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Bad day for Hunter Biden

Presented by The U.S. Chamber of Commerce: POLITICO's must-read briefing on what's driving the afternoon in Washington.
Aug 11, 2023 View in browser

By Bethany Irvine

Presented by The U.S. Chamber of Commerce

In a surprise announcement, AG Merrick Garland named David Weiss, the U.S. attorney for Delaware who has been leading the probe, as a special counsel. | AP

The federal investigation of HUNTER BIDEN was upended in the span of an hour this afternoon with a pair of surprise developments inside the Justice Department. The prosecution of President JOE BIDEN’s son, which appeared to be nearing completion only a few weeks ago, now appears to be set for months of more wrangling — and a possible trial.

First … In a surprise announcement, AG MERRICK GARLAND named DAVID WEISS, the U.S. attorney for Delaware who has been leading the probe, as a special counsel, giving him broader powers to investigate and bring charges without standard Justice Department oversight.

Weiss, who had not previously sought special counsel authority, did so on Tuesday, and Garland said he determined the move was warranted.

“This appointment confirms my commitment to provide Mr. Weiss all the resources he requests,” he said in a statement delivered at Main Justice. “It also reaffirms that Mr. Weiss has the authority he needs to conduct a thorough investigation and to continue to take the steps he deems appropriate independently, based only on the facts and the law.” More from Betsy Woodruff Swan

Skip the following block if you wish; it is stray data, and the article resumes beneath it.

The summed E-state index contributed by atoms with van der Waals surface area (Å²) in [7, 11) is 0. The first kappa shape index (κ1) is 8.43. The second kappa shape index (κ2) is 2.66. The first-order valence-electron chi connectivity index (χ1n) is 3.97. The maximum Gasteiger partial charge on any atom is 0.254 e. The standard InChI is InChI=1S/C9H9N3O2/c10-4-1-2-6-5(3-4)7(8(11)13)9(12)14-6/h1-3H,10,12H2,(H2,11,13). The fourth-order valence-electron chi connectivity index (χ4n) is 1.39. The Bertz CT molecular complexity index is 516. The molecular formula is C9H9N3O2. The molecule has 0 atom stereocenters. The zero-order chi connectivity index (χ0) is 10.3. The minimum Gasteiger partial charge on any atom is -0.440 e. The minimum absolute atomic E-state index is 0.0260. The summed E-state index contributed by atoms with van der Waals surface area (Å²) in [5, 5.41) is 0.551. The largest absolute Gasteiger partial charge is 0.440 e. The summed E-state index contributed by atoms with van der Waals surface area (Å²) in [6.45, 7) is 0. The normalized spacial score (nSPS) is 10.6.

Then … Moments later, prosecutors working under Weiss filed papers in Delaware’s federal trial court indicating that they no longer had any hopes of reaching a plea bargain with the younger Biden on tax and gun charges. (Recall that a misdemeanor plea deal that would have kept him out of jail fell apart at a court hearing last month.)

“The Government now believes that the case will not resolve short of a trial,” the prosecutors wrote, asking the judge to dismiss the pending charges so the case could be refiled in California or D.C., where Biden is alleged to have committed his tax crimes.

Note that the request for a change of venue would not have been possible without Garland’s special counsel designation, which now gives Weiss the latitude to file charges outside of Delaware.

The fallout … Republicans have raised questions for months about why Weiss had not been granted special counsel status. But now that he has it, they are hardly pleased.

House Oversight Committee Chair JAMES COMER, who has been leading the GOP’s investigation into the Biden family, called Garland’s move “part of the Justice Department’s efforts to attempt a Biden family coverup,” while a spokesman for Judiciary Committee Chair JIM JORDAN said “Weiss can’t be trusted” with the case.

CHUTKAN WARNS TRUMP — Just before Garland spoke a few blocks down Pennsylvania Avenue, a separate set of federal prosecutors and lawyers for former president DONALD TRUMP sparred in front of U.S. District Judge TANYA CHUTKAN over the DOJ’s request for a protective order in the ongoing 2020 election conspiracy case.